FIG. 10 is a top view of yet another exemplary polishing pad 80. The illustrated pad 80 has a triangular groove pattern entrenched in a top surface thereof. FIG. 11 is an enlarged partial view of the triangular groove pattern entrenched in the pad surface to show the pattern symmetry with respect to the polishing pad center 86. The groove pattern consists of a plurality of major grooves 82 and minor grooves 84. The major grooves 82 have a larger cross-sectional area than the minor grooves 84. According to the depicted embodiment, the major grooves 82 have at least a greater width than the minor grooves 84, although the major grooves 82 may also or alternatively have a greater depth than the minor grooves 84 to further impart a larger cross-sectional area to the major grooves 82, measured perpendicular to the pad surface. The triangular groove pattern includes overlapping triangular patterns that further form other symmetrical patterns of polygons including diamonds and hexagons. As illustrated in FIG. 10, the groove pattern is arranged in a manner whereby the polishing pad center 86, which is the polishing pad axis of motion, is offset from a symmetrical center point of any triangle within the groove pattern, and is also offset from any of the other symmetrical patterns or shapes formed by the groove pattern. As just one example, a hexagon 90 defined by six triangles within the groove pattern having a corner-to-corner width of one inch has a center point 88. The polishing pad center 86 is laterally offset from the hexagon center point 88 by a distance of 0.2 inch. Furthermore, the polishing pad center 86 is offset from a symmetrical center of the triangle in which it is disposed, and from any other symmetrical pattern or shape formed by the groove pattern.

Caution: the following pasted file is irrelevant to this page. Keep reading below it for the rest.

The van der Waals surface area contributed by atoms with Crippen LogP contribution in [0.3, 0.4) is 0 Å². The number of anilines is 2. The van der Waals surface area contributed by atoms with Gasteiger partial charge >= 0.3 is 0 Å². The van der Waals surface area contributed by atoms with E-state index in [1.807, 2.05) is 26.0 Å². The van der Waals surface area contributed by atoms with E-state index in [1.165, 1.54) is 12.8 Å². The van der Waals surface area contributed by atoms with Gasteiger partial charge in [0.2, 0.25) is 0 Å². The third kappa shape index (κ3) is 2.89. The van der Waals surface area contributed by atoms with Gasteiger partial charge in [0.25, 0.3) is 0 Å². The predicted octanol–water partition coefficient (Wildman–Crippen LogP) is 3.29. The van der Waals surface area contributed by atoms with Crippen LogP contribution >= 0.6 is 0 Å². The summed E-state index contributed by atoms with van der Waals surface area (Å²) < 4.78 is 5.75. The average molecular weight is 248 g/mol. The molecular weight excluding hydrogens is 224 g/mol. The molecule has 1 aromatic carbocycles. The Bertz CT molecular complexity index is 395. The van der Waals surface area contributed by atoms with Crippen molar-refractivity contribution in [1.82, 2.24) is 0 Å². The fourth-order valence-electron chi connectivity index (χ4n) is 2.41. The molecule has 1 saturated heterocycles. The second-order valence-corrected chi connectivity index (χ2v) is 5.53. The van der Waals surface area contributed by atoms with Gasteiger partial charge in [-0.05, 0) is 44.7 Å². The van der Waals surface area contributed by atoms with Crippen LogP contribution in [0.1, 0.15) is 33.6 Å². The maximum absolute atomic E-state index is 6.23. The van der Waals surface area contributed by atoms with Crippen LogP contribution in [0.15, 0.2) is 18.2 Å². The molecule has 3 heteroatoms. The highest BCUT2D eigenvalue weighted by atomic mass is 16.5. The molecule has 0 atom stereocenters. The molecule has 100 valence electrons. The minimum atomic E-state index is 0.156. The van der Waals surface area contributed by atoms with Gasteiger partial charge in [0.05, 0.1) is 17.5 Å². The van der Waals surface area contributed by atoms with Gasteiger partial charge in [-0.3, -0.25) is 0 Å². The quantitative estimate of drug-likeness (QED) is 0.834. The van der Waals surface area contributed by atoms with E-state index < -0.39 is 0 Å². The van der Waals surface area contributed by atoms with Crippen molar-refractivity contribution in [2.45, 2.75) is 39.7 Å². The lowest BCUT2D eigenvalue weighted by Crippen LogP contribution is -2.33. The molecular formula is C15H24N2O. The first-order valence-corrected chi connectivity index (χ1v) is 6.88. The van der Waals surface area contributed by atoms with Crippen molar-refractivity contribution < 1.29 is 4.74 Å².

As previously discussed, for each of the disclosed embodiments and others in which the axis of symmetry of a land or a shape formed by the grooves is offset with respect to the polishing pad center, the formation of kinematics-related material removal signatures that would otherwise be observed as a product of non-uniformity in removal rate on a wafer surface is remarkably diminished. Material removal rates that are related to the groove kinematics are better averaged about the entire wafer when the axis of symmetry of a groove-defined shape is substantially offset than when it is substantially aligned with the polishing pad center. The polishing pads of the present invention are easily manufactured without requiring new or additional hardware with respect to conventional polishing pads.
While at least one exemplary embodiment has been presented in the foregoing detailed description, it should be appreciated that a vast number of variations exist. It should also be appreciated that the exemplary embodiment or exemplary embodiments are only examples, and are not intended to limit the scope, applicability, or configuration of the invention in any way. Rather, the foregoing detailed description will provide those skilled in the art with a convenient road map for implementing the exemplary embodiment or exemplary embodiments. It should be understood that various changes can be made in the function and arrangement of elements without departing from the scope of the invention as set forth in the appended claims and the legal equivalents thereof.